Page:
Introducing LAT Magazine: A space to talk, raise questions and connect perspectives around cannabis
Since cannabis was legalised in Canada on 17 October 2018, Toronto-based studio Blok has been reshaping its image as attitudes continue to change.
- Jyni Ong
- 15 June 2020
- Reading Time
- 3 minute read
It’s been two-and-a-half years since cannabis was first legalised in Canada, and in those three years, the country’s cultural sector has had the unique opportunity to brand a newly legalised substance for the masses. The Toronto-based studio Blok Design has been a key player in this visualisation. The studio has been a long-term collaborator with 48North Cannabis Corp – a female-centred health and wellness organisation built around cannabis-based products – and back in 2018, we covered Blok’s brand identity for the company, tackling the changing stigmas around marijuana with a softer and highly considered rebrand.
Since then, the Canadian studio has been working and developing alongside the cannabis space as its image changes with society’s collective attitude. “This opened an incredible opportunity to reimagine its role in our lives and how we interact with it every day,” says Blok Design, and with it, LAT Magazine has also arisen to capture the discussion. A physical and digital publication, LAT connects perspectives, cultures, stigmas and non-stigmas emanating from the conversation around cannabis.
An initiative of 48North, the newly created platform provides a space for the ongoing dialogue surrounding cannabis and how it extends into our everyday lives. Featuring topics of art, equality, sex, amnesty and self-love (just to name a few) with this diverse content in mind, Blok Design approached LAT with “an open mind, intense curiosity, and a consistent pursuit to push things further.” The studio continues: “Given that not many publications exist within this space, our intention was less about what had been done, but rather what possibilities are wide open for exploration.”
A natural extension of 48North’s holistic approach, from the beginning, Blok Design worked closely with the initiative’s chief marketing officer Kirsten Gauthier and LAT’s editorial chief Antonia Whyatt to craft an accessible layout. “Our work encompassed everything,” adds the studio, from collaborating on editorials to the photography direction, print production, not to mention the design. As the creative process unfurled, the ongoing pandemic threw a spanner in the works. In turn, Blok Design and millions of others adapted to the situation, creating a digital experience for LAT at the speed of light; an impressive month and a half of digitising the publication.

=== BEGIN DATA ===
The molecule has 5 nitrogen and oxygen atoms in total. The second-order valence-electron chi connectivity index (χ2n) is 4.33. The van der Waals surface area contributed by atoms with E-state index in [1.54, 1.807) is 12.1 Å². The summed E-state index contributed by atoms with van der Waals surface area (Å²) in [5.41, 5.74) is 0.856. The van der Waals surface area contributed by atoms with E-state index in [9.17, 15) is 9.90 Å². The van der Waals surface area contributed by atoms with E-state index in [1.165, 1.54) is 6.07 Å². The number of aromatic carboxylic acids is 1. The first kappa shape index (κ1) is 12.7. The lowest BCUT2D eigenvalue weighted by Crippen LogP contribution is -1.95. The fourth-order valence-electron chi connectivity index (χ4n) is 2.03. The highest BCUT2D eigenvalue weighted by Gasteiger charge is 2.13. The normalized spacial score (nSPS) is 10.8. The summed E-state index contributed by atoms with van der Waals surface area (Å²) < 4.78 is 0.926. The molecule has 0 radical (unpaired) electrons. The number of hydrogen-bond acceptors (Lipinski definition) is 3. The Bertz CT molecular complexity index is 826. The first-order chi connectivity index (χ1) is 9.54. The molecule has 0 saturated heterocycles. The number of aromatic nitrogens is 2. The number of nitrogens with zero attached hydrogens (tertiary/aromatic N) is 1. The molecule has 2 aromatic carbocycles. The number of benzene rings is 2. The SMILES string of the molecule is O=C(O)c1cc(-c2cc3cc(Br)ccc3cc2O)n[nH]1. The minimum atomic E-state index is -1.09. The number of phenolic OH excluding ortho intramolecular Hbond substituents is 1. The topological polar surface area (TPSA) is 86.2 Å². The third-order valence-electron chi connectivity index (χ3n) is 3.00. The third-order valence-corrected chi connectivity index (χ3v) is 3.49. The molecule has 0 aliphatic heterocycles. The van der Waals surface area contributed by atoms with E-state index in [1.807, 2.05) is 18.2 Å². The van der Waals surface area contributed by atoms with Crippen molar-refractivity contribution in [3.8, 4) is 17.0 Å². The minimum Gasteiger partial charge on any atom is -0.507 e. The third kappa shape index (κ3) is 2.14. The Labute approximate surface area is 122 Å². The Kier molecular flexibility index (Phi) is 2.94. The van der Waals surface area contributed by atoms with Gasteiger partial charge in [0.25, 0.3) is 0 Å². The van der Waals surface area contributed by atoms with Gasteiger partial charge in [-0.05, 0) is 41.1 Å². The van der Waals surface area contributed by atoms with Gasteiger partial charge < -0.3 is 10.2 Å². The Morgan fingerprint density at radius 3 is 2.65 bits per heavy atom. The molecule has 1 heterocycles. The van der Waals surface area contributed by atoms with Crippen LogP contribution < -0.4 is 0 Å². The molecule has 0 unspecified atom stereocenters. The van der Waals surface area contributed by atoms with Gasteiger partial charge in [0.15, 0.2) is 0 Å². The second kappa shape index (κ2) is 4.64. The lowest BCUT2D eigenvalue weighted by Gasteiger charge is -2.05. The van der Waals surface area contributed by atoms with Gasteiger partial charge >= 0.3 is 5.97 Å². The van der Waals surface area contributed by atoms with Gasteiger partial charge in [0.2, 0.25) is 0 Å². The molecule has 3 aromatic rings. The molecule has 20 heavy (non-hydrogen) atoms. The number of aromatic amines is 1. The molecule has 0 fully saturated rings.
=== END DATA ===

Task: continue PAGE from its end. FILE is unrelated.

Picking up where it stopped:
Asking readers to accompany the magazine on its investigative quests, LAT is a place for discovering the ins and outs of cannabis, both as a subject and an insinuation. “LAT is about relevancy in society, reshaping of narratives, breaking down previous conceptions and occupying a place in our immediate present and imminent future,” Blok Design goes on to say. In one feature, for example, LAT interviews Akwasi Owusu-Bempah – assistant professor at the University of Toronto’s School of Sociology and director of research for Cannabis Amnesty – who speaks of the inequality surrounding cannabis criminalisation and pre-legalisation, affecting the most marginalised communities.
In the poignant feature, the professor states: “Black and Indigenous people in this country were disproportionately arrested for cannabis possession offences.” Shining a light on significant issues such as these, fundamentally, LAT is a space “to talk and raise questions that are yet to be resolved societally or brought to larger conversations.”
GalleryBlok Design: LAT Magazine
About the Author
Jyni joined It’s Nice That as an editorial assistant in August 2018 after graduating from The Glasgow School of Art’s Communication Design degree. In March 2019 she became a staff writer and in June 2021, she was made associate editor. Feel free to drop Jyni a note if you have an exciting story for the site.